If you’re in the field of an Asian Tour event’s pro-am, then no one will judge you for slipping that news into every golfing conversation you have. This unabashed self-promotion isn’t about seeking false glory. It’s just basic validation—the kind which the majority of us who toil away at this infuriating game rarely get from the quality, or lack thereof, of our golf. Implicit in a pro-am’s invite is the fact that you can play golf.
Nonetheless, all of this grandstanding isn’t prudent when the event—the DGC Open presented by Mastercard on this occasion—is being played at the Delhi Golf Club. Let me explain–the course is closed for play to the members for a couple of weeks preceding a pro event. And that leaves the hapless regulars in the throes of serious withdrawals from being denied their daily dose of 18 holes. No sir, the DGC’s golfing fraternity isn’t massively enthused about being in the gallery for a pro event, especially when it comes at the cost of a reduction in their own playing schedule. And if you’re thoughtless enough to brag about allying with the enemy, then prepare to bear the brunt of that pent up angst. This is not to be trifled with; do that, and the next time you play with a DGC member, say, a year down the line, they will give you that ‘I know what you did last summer’ look and proceed to take your money, your spirit, and rub your nose into the jhadis. Take it from someone who’s walked through the fire.
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Given the risky nature of the endeavour, just getting to the first tee without any incident felt like an accomplishment. Just what the Stoics ordered–control what you can, and don’t bother with what you can’t. And we all know that golf is about providence, not ability. Still, the prospect of making a complete fool of yourself in the company of a pro and a corporate bigwig is pretty nerve-wracking. It didn’t help that we were off the first tee in a shotgun start event—proof that we’d been slotted as a marquee group. So much for dribbling one past the ladies tee and scurrying off into the distance. Mukul Sukhani, representing the sponsors—Mastercard—immediately put me on guard. When someone is especially humble, you can infer that he’s obviously near the top of the corporate ladder, and can probably outdrive you with a wedge.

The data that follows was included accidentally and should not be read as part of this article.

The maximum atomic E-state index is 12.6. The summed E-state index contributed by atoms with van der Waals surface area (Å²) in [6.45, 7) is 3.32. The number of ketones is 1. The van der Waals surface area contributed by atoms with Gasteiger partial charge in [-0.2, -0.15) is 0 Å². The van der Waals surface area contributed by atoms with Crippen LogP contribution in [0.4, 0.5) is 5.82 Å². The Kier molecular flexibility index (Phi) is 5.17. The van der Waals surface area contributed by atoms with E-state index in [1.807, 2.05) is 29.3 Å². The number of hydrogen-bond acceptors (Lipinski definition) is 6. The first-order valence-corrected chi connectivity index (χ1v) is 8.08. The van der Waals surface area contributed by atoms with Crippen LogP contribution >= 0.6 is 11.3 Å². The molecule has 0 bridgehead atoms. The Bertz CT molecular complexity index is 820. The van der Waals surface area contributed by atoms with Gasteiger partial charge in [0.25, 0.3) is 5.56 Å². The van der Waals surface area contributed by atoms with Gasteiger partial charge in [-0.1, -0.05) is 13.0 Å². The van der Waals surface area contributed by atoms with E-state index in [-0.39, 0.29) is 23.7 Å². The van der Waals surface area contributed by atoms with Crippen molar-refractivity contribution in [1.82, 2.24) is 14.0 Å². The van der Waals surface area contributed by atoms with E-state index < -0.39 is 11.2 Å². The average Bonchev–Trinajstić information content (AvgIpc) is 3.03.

We were joined by a tall bloke who sauntered in with the kind of casual swagger that only golf pros possess on the first tee. “You’re Scandinavian?” I blurted out. ‘Rikard, actually, and yes I’m Swedish,” he responded in good humour.
That’s when the penny dropped. ‘Aha!’ I said triumphantly, with the air of someone about to establish his impeccable credentials. “I remember you. And that fabulous win at the Sail Open in 2010. Bet you like this course, eh!” I crowed. “Yes it was,” replied Karlberg, somewhat unaffected by this display of journalistic virtuosity. “In fact, I like it more because of my second outing here that year…when I won the Indian Open,” he proffered. Right. Of course you did, Rikard. At this point, the marker at the DGC, no stranger to human folly, thoughtfully intervened and checked if the gents would in fact like to play some golf? In true DGC tradition, we complied, meekly.